In this issue:

- SEC v. Citigroup: A New Standard for Reviewing Consent Decrees

- Credit Unions Beware – the TARP Watchdog Is Ready to Pounce

- Canada's New Anti-Spam Legislation: What Does It Mean for U.S. Nonprofits?

- Protecting Drug Supply Chain Security

- Supreme Court Curbs Inducement Doctrine in Limelight Networks v. Akamai Technologies

- Upcoming Events

- Excerpt from Supreme Court Curbs Inducement Doctrine in Limelight Networks v. Akamai Technologies:

After much anticipation, the Supreme Court delivered its opinion in Limelight Networks, Inc. v. Akamai Technologies, Inc., making clear that a defendant may not be liable for inducing infringement of a method patent unless direct infringement has been committed. Venable attorneys Ralph A. Dengler and Todd M. Nosher write that the Court's 11-page ruling took the Federal Circuit to task, reversing its holding that a defendant may be liable for inducement even when there has been no direct infringement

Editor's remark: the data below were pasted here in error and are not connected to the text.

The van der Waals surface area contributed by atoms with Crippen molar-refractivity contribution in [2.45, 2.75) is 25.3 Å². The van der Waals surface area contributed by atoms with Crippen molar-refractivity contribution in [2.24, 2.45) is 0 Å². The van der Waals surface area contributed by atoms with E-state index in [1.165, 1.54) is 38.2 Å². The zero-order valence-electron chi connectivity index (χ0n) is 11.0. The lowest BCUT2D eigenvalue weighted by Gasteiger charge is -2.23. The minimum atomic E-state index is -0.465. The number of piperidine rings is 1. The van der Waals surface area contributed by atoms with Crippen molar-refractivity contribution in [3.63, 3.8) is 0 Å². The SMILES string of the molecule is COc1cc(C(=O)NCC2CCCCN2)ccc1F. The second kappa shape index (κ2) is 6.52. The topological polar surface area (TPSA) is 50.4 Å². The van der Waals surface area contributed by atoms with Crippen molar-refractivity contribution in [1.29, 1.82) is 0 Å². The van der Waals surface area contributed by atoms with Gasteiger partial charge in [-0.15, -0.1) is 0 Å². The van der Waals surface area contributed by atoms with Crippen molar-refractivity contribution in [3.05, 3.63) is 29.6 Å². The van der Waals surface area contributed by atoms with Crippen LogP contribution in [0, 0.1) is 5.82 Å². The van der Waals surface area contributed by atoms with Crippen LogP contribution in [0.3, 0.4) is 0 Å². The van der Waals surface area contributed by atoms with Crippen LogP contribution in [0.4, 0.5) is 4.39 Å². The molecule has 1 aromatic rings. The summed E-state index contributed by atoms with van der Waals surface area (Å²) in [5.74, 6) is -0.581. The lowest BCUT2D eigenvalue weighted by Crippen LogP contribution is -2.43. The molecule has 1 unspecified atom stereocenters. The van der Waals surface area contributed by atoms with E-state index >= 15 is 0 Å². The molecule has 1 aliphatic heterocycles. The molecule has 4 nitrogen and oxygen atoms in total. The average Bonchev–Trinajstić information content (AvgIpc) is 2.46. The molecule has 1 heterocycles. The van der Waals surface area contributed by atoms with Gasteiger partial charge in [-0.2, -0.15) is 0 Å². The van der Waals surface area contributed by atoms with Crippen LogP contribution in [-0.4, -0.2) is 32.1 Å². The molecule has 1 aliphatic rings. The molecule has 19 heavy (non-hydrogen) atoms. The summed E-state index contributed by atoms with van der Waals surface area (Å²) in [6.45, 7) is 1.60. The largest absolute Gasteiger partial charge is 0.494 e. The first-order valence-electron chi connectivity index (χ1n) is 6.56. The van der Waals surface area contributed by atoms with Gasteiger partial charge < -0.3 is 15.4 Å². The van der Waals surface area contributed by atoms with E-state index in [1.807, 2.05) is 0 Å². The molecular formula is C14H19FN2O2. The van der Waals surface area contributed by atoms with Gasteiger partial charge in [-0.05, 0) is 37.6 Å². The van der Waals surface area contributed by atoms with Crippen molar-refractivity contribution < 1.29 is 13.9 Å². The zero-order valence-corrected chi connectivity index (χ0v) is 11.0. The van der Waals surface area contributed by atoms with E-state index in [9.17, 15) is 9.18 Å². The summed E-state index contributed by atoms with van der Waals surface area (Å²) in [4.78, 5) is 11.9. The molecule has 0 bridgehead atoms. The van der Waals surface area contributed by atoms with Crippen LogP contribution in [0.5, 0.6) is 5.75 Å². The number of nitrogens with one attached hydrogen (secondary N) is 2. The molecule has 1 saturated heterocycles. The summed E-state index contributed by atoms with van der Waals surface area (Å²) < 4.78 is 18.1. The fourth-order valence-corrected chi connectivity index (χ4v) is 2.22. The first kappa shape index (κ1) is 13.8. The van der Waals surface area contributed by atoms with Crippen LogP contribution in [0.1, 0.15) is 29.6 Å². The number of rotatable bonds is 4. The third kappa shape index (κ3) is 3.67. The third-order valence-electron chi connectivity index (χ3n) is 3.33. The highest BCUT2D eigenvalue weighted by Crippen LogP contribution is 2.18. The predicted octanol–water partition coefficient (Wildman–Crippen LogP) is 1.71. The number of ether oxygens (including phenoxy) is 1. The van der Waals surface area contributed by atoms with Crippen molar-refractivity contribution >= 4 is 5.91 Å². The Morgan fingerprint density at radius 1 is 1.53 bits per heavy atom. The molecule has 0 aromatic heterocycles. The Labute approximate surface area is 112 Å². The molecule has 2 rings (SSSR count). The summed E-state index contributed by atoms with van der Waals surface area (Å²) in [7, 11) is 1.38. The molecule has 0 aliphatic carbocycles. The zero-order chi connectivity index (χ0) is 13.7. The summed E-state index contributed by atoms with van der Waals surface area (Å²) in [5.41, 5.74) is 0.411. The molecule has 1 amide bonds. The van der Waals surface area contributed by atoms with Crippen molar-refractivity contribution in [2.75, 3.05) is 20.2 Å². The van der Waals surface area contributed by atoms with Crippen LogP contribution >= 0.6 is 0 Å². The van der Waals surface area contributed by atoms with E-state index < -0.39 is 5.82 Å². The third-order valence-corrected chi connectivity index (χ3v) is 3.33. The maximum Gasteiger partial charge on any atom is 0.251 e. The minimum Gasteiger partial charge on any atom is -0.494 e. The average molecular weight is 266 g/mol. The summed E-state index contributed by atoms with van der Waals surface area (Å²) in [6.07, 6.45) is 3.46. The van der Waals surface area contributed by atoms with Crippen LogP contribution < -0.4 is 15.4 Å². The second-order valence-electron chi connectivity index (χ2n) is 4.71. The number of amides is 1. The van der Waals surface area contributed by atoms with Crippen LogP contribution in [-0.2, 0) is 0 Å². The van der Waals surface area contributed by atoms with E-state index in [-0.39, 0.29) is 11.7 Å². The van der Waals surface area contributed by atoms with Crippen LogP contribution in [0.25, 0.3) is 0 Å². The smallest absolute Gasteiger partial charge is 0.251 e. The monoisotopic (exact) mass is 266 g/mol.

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Topics:  Akamai Technologies, Anti-Spam Legislation, Canada, CASL, Citigroup, Consent Decrees, Credit Unions, Limelight Networks, Limelight v Akamai, Non-Profits, Prescription Drugs, SCOTUS, SEC, SEC v Citigroup, Spam, Supply Chain, TARP

Published In: Finance & Banking Updates, Intellectual Property Updates, Privacy Updates, Science, Computers & Technology Updates, Securities Updates

DISCLAIMER: Because of the generality of this update, the information provided herein may not be applicable in all situations and should not be acted upon without specific legal advice based on particular situations.

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